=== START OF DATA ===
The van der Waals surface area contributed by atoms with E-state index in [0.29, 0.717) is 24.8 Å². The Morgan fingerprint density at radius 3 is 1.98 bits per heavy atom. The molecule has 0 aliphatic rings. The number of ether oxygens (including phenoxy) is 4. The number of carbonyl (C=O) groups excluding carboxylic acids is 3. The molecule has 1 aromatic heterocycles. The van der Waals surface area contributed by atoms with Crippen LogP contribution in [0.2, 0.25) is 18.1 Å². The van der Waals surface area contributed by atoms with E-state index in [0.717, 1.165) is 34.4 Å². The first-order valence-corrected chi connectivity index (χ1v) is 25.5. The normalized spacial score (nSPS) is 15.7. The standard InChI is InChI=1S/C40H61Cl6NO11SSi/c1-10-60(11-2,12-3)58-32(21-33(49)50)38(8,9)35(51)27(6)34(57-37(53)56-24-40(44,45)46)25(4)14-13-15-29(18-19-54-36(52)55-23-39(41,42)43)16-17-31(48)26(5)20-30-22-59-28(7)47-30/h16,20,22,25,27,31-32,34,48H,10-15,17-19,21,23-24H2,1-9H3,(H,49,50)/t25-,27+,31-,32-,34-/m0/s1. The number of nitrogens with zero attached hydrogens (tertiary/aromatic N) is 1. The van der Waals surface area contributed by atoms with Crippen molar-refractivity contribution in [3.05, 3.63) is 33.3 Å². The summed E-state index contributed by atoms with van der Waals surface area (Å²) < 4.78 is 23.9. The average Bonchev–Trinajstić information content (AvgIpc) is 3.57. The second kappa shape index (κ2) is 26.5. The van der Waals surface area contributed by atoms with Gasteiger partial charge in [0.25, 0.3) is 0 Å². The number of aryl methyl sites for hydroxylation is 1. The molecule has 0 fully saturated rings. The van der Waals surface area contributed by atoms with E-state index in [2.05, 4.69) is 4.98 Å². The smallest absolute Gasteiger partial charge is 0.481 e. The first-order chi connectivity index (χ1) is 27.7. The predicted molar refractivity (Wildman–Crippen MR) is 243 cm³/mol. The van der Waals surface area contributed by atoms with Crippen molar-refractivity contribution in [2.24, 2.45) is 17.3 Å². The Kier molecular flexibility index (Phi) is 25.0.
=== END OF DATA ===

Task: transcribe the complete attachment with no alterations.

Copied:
The van der Waals surface area contributed by atoms with E-state index in [0.29, 0.717) is 24.8 Å². The Morgan fingerprint density at radius 3 is 1.98 bits per heavy atom. The molecule has 0 aliphatic rings. The number of ether oxygens (including phenoxy) is 4. The number of carbonyl (C=O) groups excluding carboxylic acids is 3. The molecule has 1 aromatic heterocycles. The van der Waals surface area contributed by atoms with Crippen LogP contribution in [0.2, 0.25) is 18.1 Å². The van der Waals surface area contributed by atoms with E-state index in [0.717, 1.165) is 34.4 Å². The first-order valence-corrected chi connectivity index (χ1v) is 25.5. The normalized spacial score (nSPS) is 15.7. The standard InChI is InChI=1S/C40H61Cl6NO11SSi/c1-10-60(11-2,12-3)58-32(21-33(49)50)38(8,9)35(51)27(6)34(57-37(53)56-24-40(44,45)46)25(4)14-13-15-29(18-19-54-36(52)55-23-39(41,42)43)16-17-31(48)26(5)20-30-22-59-28(7)47-30/h16,20,22,25,27,31-32,34,48H,10-15,17-19,21,23-24H2,1-9H3,(H,49,50)/t25-,27+,31-,32-,34-/m0/s1. The number of nitrogens with zero attached hydrogens (tertiary/aromatic N) is 1. The van der Waals surface area contributed by atoms with Crippen molar-refractivity contribution in [3.05, 3.63) is 33.3 Å². The summed E-state index contributed by atoms with van der Waals surface area (Å²) < 4.78 is 23.9. The average Bonchev–Trinajstić information content (AvgIpc) is 3.57. The second kappa shape index (κ2) is 26.5. The van der Waals surface area contributed by atoms with Gasteiger partial charge in [0.25, 0.3) is 0 Å². The number of aryl methyl sites for hydroxylation is 1. The molecule has 0 fully saturated rings. The van der Waals surface area contributed by atoms with E-state index in [2.05, 4.69) is 4.98 Å². The smallest absolute Gasteiger partial charge is 0.481 e. The first-order chi connectivity index (χ1) is 27.7. The predicted molar refractivity (Wildman–Crippen MR) is 243 cm³/mol. The van der Waals surface area contributed by atoms with Crippen molar-refractivity contribution in [2.24, 2.45) is 17.3 Å². The Kier molecular flexibility index (Phi) is 25.0.